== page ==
Don’t be discourage in times where no growth is obvious. Trust the process, and continue surrounding yourself with the elements you need; Christ, the Spirit, God’s Word, and the people that provide you with the warmth required for your growth.

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F is for Fruit (of the Spirit)

Love, joy, peace, patience, kindness, goodness, faithfulness, gentleness, and self-control.

The hallmarks of Christianity, and the characteristics that should set us apart. They are seeds within us that grow over time, transforming us further into the image of Christ, the ultimate goal of Spiritual Growth.

The list of the Fruit of the Spirit is found in Galatians 5:22-23. The word in the New Testament’s original language is, karpos; fruit, as in the fruit of a tree. These fruits are produced internally and are visible to others. These fruits are given to you, so that you can grow in the characteristics of Christ. So that you are able to do the things you should do as a Christian. So that through you, others can see what Christ is like. And these fruits are among the few things that you can pray for, with full assurance, that you WILL receive them.

I have to tell a story on myself, how the Fruit of the Spirit showed up in an ugly encounter. I was in Denver, getting ready to conduct a retreat. I had to pick someone up at the airport. When I arrived, I was lucky to find a spot in the short-term parking spot right in front. I dashed in, having to turn quickly, squeezing into the spot, facing the other way. My sudden and unexpected movement surprised the parking lot attendant. As I got out of the car he began yelling at, me. That I was driving dangerously … I told him I was sorry that I surprised him, and insisted I was not driving dangerously. He proceeded to scold me with colorful, and unnecessary language, accusing me of almost running him over.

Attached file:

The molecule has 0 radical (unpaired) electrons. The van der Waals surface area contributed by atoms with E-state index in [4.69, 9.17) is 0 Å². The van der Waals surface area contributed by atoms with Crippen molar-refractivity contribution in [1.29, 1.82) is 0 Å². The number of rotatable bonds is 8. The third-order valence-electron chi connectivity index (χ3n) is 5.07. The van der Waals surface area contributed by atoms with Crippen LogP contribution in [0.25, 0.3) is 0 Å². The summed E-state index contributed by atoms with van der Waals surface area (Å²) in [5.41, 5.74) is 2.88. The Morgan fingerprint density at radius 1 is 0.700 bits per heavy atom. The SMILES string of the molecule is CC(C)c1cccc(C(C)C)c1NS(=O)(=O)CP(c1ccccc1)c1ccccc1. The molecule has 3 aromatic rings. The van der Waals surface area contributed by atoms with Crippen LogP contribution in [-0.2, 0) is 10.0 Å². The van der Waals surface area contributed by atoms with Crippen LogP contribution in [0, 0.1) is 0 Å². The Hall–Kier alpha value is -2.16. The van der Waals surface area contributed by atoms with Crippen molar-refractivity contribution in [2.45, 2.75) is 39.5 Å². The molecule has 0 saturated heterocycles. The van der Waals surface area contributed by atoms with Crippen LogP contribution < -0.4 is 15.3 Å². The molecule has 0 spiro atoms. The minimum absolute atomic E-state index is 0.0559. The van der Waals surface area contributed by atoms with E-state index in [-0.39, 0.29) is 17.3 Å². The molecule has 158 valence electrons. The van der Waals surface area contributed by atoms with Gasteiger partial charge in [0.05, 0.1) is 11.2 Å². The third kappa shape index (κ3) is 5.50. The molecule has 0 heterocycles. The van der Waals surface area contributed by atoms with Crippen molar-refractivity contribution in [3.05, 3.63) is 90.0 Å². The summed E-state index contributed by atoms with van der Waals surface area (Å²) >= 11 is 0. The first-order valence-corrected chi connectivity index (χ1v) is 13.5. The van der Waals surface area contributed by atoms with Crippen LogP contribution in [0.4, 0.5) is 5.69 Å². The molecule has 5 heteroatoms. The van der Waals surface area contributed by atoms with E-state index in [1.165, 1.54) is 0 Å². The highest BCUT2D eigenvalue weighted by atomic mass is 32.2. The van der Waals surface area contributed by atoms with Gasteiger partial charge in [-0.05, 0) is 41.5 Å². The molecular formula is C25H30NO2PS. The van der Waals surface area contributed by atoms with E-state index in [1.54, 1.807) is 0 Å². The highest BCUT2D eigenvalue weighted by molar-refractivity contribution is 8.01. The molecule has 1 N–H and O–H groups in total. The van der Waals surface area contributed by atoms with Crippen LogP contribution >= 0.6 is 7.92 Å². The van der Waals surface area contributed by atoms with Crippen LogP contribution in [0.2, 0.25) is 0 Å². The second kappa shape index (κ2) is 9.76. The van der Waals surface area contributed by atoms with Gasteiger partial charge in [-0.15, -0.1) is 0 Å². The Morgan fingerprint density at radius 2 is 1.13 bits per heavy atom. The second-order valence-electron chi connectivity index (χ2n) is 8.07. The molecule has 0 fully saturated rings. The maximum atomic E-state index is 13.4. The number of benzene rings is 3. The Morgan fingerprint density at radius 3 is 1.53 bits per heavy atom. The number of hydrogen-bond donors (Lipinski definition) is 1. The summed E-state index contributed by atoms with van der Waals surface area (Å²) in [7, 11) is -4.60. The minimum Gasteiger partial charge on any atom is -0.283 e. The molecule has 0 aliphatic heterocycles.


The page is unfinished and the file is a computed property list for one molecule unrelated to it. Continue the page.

I reached for his badge to get his name, I told him I was going to report him for speaking inappropriately to me. He mistook my reach as an attempt to touch him, which sent him further into a rage. I became angrier and left in a huff, showing my displeasure at his behavior.

This encounter really upset me. I tried to compose myself, as I waited for my friend’s flight. Then I heard that still, small voice. “Well, that’s a nice – Christian lady – preparing to lead a retreat. You can’t even own your part of that conflict. Go back and apologize to the man.” Yes, God often talks to me this way, it’s irritating sometimes. So, I headed back to the parking lot. He saw me coming and begin rantings began before I could speak. I interrupted him and said kindly, “I’m sorry I surprised you. I did not intend to cause you any harm. Will you forgive me?”

He was astonished, and meekly accepted my apology while offering me one in exchange.

Can you see the Fruit at work here? Kindness, Gentleness, and SELF-CONTROL. A thankless job, being a parking lot attendant at a large airport. It had probably been years since anyone extended him any kindness. I’m sure he went home and told his wife all about the crazy lady that almost ran him over, then apologized.

A long time ago, someone told me you could tell a Christian by the fruit they bear. She said “Christians bear other Christians.”

She was wrong. You can tell a Christian by the fruit they bear, but the fruit they bear is love, joy, peace …

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Up tomorrow: in Spiritual Growth; G is for GERMINATING



That dreaded word: exercise. And in the Spiritual Realm … really?